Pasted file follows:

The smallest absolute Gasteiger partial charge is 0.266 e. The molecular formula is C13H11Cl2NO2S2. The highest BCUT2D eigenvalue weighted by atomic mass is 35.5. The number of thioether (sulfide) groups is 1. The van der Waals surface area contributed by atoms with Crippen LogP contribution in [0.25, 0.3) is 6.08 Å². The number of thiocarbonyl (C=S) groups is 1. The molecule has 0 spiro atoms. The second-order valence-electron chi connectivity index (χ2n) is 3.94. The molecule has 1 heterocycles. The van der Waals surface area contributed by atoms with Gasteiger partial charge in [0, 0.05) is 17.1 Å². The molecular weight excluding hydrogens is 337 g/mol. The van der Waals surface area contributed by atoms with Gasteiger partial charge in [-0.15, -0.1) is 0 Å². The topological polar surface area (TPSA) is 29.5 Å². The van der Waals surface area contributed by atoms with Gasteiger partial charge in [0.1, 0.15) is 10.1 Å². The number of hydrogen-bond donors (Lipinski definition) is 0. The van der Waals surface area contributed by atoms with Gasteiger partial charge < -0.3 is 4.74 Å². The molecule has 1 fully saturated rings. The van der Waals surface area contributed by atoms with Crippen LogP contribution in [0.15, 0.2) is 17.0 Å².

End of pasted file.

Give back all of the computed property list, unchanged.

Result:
The smallest absolute Gasteiger partial charge is 0.266 e. The molecular formula is C13H11Cl2NO2S2. The highest BCUT2D eigenvalue weighted by atomic mass is 35.5. The number of thioether (sulfide) groups is 1. The van der Waals surface area contributed by atoms with Crippen LogP contribution in [0.25, 0.3) is 6.08 Å². The number of thiocarbonyl (C=S) groups is 1. The molecule has 0 spiro atoms. The second-order valence-electron chi connectivity index (χ2n) is 3.94. The molecule has 1 heterocycles. The van der Waals surface area contributed by atoms with Gasteiger partial charge in [0, 0.05) is 17.1 Å². The molecular weight excluding hydrogens is 337 g/mol. The van der Waals surface area contributed by atoms with Gasteiger partial charge in [-0.15, -0.1) is 0 Å². The topological polar surface area (TPSA) is 29.5 Å². The van der Waals surface area contributed by atoms with Gasteiger partial charge in [0.1, 0.15) is 10.1 Å². The number of hydrogen-bond donors (Lipinski definition) is 0. The van der Waals surface area contributed by atoms with Gasteiger partial charge < -0.3 is 4.74 Å². The molecule has 1 fully saturated rings. The van der Waals surface area contributed by atoms with Crippen LogP contribution in [0.15, 0.2) is 17.0 Å².